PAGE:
Web Technology Performance and Business: Making the Cut
“As technology continues to evolve, our customers/end-users are desiring more direct feedback and timely responses”
Understanding all of this, for those driving an organizations long-term application direction what truly defines a performance optimized application? If you ask the business stakeholders you will get various answers, most of which are highly subjective and hard to quantify. Commonly when I work with customers we will receive responses such as- “It must be fast”, “It must handle our 14,000 concurrent users,” or “It must take less than 3 seconds.” At first glance this seems to be somewhat easy to quantify, however, lets investigate a few common metrics used to analyze and report on page performance.
Common Page Performance Metrics
Having worked with organizations large-and-small I have found that a key to understanding performance is to first understand the metrics that can be used to gauge performance. Once these metrics are understood it is then possible to create a plan to make the best improvements overall.
Average Page Load Time (HTML Only)
Using CIOReview.com as an example I was able to confirm an average HTML only load time of 445 milliseconds.
Average Page Load Time (Full Request)
Taking the HTML only metric and looking at a more realistic value we start to see the Average Page Load Time metric coming together. If you pull up the CIOReview.com website in a web-browser it will NOT appear to load in 445 milliseconds, and that is exactly what this metric is designed to show. To properly calculate load time you need to ensure that all resources are loaded and the browser has been able to fully render the screen.
Revisiting the CIOReview.com homepage we can see a total page load time average of 7.2 seconds. This is the total time to retrieve the page, render in the browser and for all page processing to stop.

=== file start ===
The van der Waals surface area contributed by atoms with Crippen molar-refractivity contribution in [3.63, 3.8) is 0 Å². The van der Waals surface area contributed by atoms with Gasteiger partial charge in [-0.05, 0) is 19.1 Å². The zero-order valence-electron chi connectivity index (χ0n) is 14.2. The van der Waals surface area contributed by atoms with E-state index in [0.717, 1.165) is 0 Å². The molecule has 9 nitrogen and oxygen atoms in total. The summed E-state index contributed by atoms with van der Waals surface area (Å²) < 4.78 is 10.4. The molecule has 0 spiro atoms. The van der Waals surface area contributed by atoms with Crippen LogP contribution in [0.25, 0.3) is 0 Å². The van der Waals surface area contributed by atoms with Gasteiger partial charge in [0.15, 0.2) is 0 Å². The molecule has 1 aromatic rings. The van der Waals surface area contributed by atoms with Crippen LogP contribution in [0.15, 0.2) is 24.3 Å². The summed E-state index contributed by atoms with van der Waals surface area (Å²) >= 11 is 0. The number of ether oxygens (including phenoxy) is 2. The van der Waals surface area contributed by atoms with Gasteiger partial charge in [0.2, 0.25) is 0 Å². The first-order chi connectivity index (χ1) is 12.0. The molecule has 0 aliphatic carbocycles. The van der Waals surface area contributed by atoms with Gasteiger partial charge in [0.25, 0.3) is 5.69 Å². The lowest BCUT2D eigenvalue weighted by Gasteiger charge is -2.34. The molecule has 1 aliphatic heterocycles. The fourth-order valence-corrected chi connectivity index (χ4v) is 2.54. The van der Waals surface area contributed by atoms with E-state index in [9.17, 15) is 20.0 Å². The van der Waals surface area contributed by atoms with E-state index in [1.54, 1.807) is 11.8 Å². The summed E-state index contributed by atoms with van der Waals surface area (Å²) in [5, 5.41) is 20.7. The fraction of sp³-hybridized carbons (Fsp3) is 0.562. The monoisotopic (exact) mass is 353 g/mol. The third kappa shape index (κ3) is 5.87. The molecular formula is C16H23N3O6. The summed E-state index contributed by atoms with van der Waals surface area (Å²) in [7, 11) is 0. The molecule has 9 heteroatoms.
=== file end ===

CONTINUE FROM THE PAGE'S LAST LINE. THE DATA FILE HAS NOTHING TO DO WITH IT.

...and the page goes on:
Number of HTTP Requests
Directly related to the two prior metrics it is common to report the total number of HTTP Requests needed to complete the rendering of a page. Web browsers can only download a certain amount of items at the same time, therefore a high number of requests results in longer page load times. There is no magic number that is acceptable here, but the more you have, the longer it will take for the entire site to render. It is common to use tools to combine/minify resources to optimize.
To provide a few examples, CIOReview.com requires slightly more than 223 HTTP Requests to render the homepage. Microsoft.com requires less than 80.
Requests/Second or Concurrent Users
The prior referenced metrics illustrate the time necessary to load a single resource, or a single page. As organizations look to optimize for higher traffic loads we will often see metrics reporting either Requests Per Second or the number of current users supported. Both metrics show similar information as it is easy to translate one metric into the other.
Which Metrics to Select and What Target Values?
With a little bit of background into the various metrics, which of these are truly important to your organization? The real answer here will be dictated by your specific organizational needs, but there are a few common rules of thumb.
For Search Engine Performance
Google has a published tool called “Page Speed Insights,” which allows you to analyze the performance of your website against a set of rules they have published. This tool starts to reduce points if any page load request exceeds 200 milliseconds, which gives a good target to aim for.
For User Experience
Various studies have been completed over the past decade, and a common consensus between these studies is that total page load times of greater than 2 seconds result in loss of user attention. There are exceptions to this rule, however, again it is a starting point. Login pages, or complex trigger starting points are cases where longer page load times are acceptable.
Elevating Your Organization
With a better understanding of the metrics that could benefit your organization progress becomes easy to manage and quantify. Baseline and regular performance reviews of web properties, both complex and simple, will ensure that the best presentation is made to your customers. It is important to understand that at the top level performance needs to be embraced as a long term feature and not simply a “one time” project.
Ensuring that users can obtain the information they want, when they want, is the key to any successful organization.